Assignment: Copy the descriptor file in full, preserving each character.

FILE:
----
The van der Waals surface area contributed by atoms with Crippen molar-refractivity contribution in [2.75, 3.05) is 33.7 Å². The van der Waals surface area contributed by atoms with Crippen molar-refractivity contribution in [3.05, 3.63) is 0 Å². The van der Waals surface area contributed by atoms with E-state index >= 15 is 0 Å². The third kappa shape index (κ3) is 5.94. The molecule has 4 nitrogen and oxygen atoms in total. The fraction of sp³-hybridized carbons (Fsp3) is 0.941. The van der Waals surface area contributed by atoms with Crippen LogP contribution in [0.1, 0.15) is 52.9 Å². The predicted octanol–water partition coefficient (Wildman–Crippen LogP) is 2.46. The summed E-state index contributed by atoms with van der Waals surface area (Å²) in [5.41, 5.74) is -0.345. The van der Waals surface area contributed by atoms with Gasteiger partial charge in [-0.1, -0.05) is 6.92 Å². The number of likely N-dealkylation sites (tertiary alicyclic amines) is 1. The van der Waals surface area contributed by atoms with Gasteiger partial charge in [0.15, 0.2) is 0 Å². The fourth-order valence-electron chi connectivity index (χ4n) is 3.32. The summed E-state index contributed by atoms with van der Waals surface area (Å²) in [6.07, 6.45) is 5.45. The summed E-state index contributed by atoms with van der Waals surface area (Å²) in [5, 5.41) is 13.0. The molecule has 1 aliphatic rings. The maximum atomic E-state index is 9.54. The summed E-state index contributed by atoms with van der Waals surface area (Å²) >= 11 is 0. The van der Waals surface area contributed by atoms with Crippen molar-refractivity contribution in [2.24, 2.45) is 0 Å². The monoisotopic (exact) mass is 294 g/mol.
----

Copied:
The van der Waals surface area contributed by atoms with Crippen molar-refractivity contribution in [2.75, 3.05) is 33.7 Å². The van der Waals surface area contributed by atoms with Crippen molar-refractivity contribution in [3.05, 3.63) is 0 Å². The van der Waals surface area contributed by atoms with E-state index >= 15 is 0 Å². The third kappa shape index (κ3) is 5.94. The molecule has 4 nitrogen and oxygen atoms in total. The fraction of sp³-hybridized carbons (Fsp3) is 0.941. The van der Waals surface area contributed by atoms with Crippen LogP contribution in [0.1, 0.15) is 52.9 Å². The predicted octanol–water partition coefficient (Wildman–Crippen LogP) is 2.46. The summed E-state index contributed by atoms with van der Waals surface area (Å²) in [5.41, 5.74) is -0.345. The van der Waals surface area contributed by atoms with Gasteiger partial charge in [-0.1, -0.05) is 6.92 Å². The number of likely N-dealkylation sites (tertiary alicyclic amines) is 1. The van der Waals surface area contributed by atoms with Gasteiger partial charge in [0.15, 0.2) is 0 Å². The fourth-order valence-electron chi connectivity index (χ4n) is 3.32. The summed E-state index contributed by atoms with van der Waals surface area (Å²) in [6.07, 6.45) is 5.45. The summed E-state index contributed by atoms with van der Waals surface area (Å²) in [5, 5.41) is 13.0. The molecule has 1 aliphatic rings. The maximum atomic E-state index is 9.54. The summed E-state index contributed by atoms with van der Waals surface area (Å²) >= 11 is 0. The van der Waals surface area contributed by atoms with Crippen molar-refractivity contribution in [2.24, 2.45) is 0 Å². The monoisotopic (exact) mass is 294 g/mol.